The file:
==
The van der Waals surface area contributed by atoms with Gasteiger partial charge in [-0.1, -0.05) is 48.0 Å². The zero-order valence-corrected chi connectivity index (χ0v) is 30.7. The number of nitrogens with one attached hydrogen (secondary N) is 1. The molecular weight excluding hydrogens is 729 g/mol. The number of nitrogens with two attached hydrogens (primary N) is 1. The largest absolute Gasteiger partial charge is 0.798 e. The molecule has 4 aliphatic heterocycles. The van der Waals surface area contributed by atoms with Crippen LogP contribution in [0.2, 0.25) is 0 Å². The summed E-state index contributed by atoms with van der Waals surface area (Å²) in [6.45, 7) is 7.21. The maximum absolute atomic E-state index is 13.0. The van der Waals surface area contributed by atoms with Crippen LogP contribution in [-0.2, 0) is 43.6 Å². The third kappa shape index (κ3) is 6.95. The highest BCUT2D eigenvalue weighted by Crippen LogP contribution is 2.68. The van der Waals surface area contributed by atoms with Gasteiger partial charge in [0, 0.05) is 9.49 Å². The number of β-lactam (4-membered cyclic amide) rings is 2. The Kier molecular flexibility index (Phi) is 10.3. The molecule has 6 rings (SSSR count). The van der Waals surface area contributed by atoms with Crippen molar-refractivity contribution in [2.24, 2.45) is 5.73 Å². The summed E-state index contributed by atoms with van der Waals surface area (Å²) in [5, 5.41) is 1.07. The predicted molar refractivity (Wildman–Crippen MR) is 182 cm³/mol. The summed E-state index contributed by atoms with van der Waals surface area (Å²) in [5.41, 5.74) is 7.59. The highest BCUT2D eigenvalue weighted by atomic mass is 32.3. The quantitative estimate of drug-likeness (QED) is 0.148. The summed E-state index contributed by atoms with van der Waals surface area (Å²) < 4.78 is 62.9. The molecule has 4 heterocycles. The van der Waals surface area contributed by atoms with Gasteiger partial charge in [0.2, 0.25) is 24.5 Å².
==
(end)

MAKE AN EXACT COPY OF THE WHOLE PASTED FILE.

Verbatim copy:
The van der Waals surface area contributed by atoms with Gasteiger partial charge in [-0.1, -0.05) is 48.0 Å². The zero-order valence-corrected chi connectivity index (χ0v) is 30.7. The number of nitrogens with one attached hydrogen (secondary N) is 1. The molecular weight excluding hydrogens is 729 g/mol. The number of nitrogens with two attached hydrogens (primary N) is 1. The largest absolute Gasteiger partial charge is 0.798 e. The molecule has 4 aliphatic heterocycles. The van der Waals surface area contributed by atoms with Crippen LogP contribution in [0.2, 0.25) is 0 Å². The summed E-state index contributed by atoms with van der Waals surface area (Å²) in [6.45, 7) is 7.21. The maximum absolute atomic E-state index is 13.0. The van der Waals surface area contributed by atoms with Crippen LogP contribution in [-0.2, 0) is 43.6 Å². The third kappa shape index (κ3) is 6.95. The highest BCUT2D eigenvalue weighted by Crippen LogP contribution is 2.68. The van der Waals surface area contributed by atoms with Gasteiger partial charge in [0, 0.05) is 9.49 Å². The number of β-lactam (4-membered cyclic amide) rings is 2. The Kier molecular flexibility index (Phi) is 10.3. The molecule has 6 rings (SSSR count). The van der Waals surface area contributed by atoms with Crippen molar-refractivity contribution in [2.24, 2.45) is 5.73 Å². The summed E-state index contributed by atoms with van der Waals surface area (Å²) in [5, 5.41) is 1.07. The predicted molar refractivity (Wildman–Crippen MR) is 182 cm³/mol. The summed E-state index contributed by atoms with van der Waals surface area (Å²) in [5.41, 5.74) is 7.59. The highest BCUT2D eigenvalue weighted by atomic mass is 32.3. The quantitative estimate of drug-likeness (QED) is 0.148. The summed E-state index contributed by atoms with van der Waals surface area (Å²) < 4.78 is 62.9. The molecule has 4 heterocycles. The van der Waals surface area contributed by atoms with Gasteiger partial charge in [0.2, 0.25) is 24.5 Å².